Lt. Gov. Dan Patrick asks faith leaders, churches to help state solve foster care mess, The Dallas Morning News
San Antonio-based Mexican entrepreneurs group taking on Trump, San Antonio Express-News
Ken Paxton: No ban on open carry of guns in parks, Austin American-Statesman
State Officials Investigated Over Their Inquiry Into Exxon Mobil’s Climate Change Research, The New York Times
State urges long-term contraception for women on Medicaid, Houston Chronicle
Oklahoma lawmakers OK bill criminalizing performing abortion, The Associated Press
Mike McCaul: Lax airport security overseas putting 'Americans at risk', Politico
Hillary Clinton to scoop up campaign cash in Texas, San Antonio Express-News
Harris County's pretrial detention practices challenged as unlawful in federal court, Houston Chronicle
Texas Water Development Board eyes new State Water Plan, Austin American-Statesman
Lead detected in water at El Paso state center, El Paso Times
How The Wrong Verb Meant The Texas GOP Called Most Texans Gay, NPR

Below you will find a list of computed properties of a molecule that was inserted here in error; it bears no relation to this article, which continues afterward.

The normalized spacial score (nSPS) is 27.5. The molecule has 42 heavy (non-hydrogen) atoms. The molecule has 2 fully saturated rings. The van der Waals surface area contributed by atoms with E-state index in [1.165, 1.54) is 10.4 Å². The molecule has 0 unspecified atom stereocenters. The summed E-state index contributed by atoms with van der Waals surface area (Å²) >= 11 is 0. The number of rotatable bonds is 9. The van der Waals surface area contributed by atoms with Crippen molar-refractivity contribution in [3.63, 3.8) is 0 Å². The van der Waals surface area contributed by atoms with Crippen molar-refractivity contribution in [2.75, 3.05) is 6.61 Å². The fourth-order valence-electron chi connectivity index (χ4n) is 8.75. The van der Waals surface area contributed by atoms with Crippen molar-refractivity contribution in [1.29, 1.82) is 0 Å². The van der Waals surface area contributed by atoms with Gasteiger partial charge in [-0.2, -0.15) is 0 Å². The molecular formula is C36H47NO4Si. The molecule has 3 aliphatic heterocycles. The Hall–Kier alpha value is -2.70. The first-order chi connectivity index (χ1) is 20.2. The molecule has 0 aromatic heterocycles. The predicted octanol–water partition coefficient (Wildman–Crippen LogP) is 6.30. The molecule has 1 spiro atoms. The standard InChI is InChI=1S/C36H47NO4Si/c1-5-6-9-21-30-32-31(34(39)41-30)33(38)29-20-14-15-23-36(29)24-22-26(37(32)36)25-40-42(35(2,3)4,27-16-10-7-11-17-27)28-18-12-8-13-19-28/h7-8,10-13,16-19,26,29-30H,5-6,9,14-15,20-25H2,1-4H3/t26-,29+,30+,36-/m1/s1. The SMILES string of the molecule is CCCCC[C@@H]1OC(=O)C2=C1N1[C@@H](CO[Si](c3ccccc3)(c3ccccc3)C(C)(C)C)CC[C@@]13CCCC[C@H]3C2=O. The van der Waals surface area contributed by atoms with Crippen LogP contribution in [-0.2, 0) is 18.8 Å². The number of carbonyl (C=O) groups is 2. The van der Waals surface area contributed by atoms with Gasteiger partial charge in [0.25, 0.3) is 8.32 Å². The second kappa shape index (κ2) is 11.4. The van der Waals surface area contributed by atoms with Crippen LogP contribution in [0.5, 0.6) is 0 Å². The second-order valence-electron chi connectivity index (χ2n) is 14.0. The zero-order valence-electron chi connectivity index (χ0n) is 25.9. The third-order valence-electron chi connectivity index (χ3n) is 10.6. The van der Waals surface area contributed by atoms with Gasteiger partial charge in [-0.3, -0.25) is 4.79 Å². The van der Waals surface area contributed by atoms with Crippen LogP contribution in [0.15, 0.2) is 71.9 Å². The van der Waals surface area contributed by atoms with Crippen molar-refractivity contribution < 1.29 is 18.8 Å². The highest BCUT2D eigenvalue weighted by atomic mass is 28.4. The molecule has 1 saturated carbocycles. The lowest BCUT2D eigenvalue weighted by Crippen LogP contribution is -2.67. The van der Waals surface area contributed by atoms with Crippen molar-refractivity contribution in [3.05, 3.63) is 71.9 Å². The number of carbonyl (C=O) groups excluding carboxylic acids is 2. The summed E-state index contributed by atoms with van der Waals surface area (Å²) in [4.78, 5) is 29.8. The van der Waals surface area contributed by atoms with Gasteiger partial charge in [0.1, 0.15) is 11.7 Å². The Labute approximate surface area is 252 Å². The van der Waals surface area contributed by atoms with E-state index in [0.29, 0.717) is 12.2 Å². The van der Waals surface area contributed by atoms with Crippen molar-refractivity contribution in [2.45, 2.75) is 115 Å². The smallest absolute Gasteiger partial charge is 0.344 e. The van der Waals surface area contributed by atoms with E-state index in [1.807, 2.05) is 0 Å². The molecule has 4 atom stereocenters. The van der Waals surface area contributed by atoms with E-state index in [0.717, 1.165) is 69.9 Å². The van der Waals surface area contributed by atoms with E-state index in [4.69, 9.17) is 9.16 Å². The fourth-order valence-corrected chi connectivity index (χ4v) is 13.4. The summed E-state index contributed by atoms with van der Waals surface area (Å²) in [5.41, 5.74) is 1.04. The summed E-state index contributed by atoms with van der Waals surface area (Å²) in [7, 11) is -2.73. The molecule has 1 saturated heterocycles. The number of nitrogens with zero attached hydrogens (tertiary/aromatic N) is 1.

Quote to Note
"There’s a lot of logistics involved in this, and I don’t know how thoroughly they’ve thought it out. The resources alone would be astronomical.”
— Texas-based builder Todd Sternfeld to The New York Times on the complexity of building a border wall as promised by presumptive GOP presidential nominee Donald Trump. Sternfeld estimates the minimal cost of the project at $26 billion.
Today in TribTalk
In Fort Worth's transgender battle, parents lose, by Konni Burton — Involving parents should be the default position for any potentially controversial new policy of an independent school district, and unfortunately in this instance, it was not.
Trib Events for the Calendar
• A Conversation with state Sens. Kel Seliger and Kirk Watson on higher education funding in Texas, on May 26 at The Austin Club.
• A Conversation with Ryan Sitton, Texas Railroad Commissioner, on June 3 at The Austin Club
• The Texas Tribune Festival on Sept. 23-25 at the University of Texas at Austin